3. Discussion

Angelman syndrome is classified as an imprinting disorder. Imprinting selectively inactivates either a maternal or paternal allele. With Angelman syndrome, the maternal allele is silenced. This disorder results from the deletion of chromosome 15q12 which inactivates the UBE3A gene [2]. This gene codes for an ubiquitin ligase that is involved in catalyzing the transfer of activated ubiquitin to target protein substrates. These individuals typically have mental retardation, ataxic gait, seizures, and inappropriate laughter (“happy puppets”) [2]. Prader Willi syndrome is similar; however, the paternal allele is inactivated. These individuals have mental retardation, short stature, hypotonia, profound hyperphagia, obesity, small hands and feet, and hypogonadism [2]. Review of the literature at this time has not shown a link between Angelman syndrome and urothelial carcinoma.

Bladder cancer is the 4th most common cancer in men and the 9th most common cancer in women in the United States [3]. Bladder urothelial carcinoma is typically a disease of older individuals. Most patients are over 60 years old with males being affected more than females. Individuals often present with gross painless hematuria. Other presenting symptoms include dysuria, urinary frequency or urgency, and pain. Most tumors found in individuals less than 40 years old are low grade with an increasing percentage of high grade tumors with increasing age. Younger individuals often have a delay to time of diagnosis of urothelial carcinoma due to a low suspicion of cancer and lower inclination to do more invasive testing. While 1.0–2.4% of urothelial tumors are found in patients younger than 40, only 0.1–0.4% of these tumors are found in patients younger than age 20 [3].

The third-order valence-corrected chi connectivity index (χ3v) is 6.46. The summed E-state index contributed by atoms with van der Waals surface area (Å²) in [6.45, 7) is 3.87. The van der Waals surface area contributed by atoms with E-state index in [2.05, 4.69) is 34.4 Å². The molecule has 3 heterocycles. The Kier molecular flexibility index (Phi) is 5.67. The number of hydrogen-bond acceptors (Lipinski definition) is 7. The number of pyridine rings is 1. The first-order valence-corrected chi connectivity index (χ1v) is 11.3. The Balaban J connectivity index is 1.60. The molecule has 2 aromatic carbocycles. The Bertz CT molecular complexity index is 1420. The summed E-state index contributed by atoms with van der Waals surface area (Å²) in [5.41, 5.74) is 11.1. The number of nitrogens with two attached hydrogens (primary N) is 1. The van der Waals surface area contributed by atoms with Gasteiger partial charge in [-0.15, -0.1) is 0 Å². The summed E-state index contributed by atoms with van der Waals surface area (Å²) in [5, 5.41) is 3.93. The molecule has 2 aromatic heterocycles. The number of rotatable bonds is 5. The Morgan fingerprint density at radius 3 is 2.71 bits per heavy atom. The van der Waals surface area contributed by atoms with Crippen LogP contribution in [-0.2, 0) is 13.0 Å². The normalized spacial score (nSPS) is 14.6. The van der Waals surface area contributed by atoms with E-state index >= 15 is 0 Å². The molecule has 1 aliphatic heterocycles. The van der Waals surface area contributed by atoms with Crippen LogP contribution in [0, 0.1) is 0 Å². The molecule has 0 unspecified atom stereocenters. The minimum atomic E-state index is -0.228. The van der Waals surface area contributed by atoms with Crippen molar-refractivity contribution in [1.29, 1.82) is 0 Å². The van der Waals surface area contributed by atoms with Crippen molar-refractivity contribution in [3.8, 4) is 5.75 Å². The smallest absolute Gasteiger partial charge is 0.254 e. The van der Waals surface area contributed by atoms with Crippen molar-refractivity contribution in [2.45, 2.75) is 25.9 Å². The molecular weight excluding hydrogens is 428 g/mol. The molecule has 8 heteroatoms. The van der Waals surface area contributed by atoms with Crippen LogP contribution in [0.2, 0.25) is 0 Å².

Diagnosis is typically delayed in younger individuals as there is an inclination to try to avoid invasive testing especially in children along with an underestimation of hematuria in these individuals. Bladder ultrasound is an option that should be considered in young individuals with hematuria as both a diagnostic and surveillance tool [1]. Ultrasound can show the typical image of an irregular intravesical invading lesion. Voiding cystourethrogram and urography are options that are less sensitive and often the dye density hides the tumor [4]. Cystoscopy is used for definitive diagnosis as one can biopsy or excise the lesion to allow for pathologic evaluation to determine grade of tumor.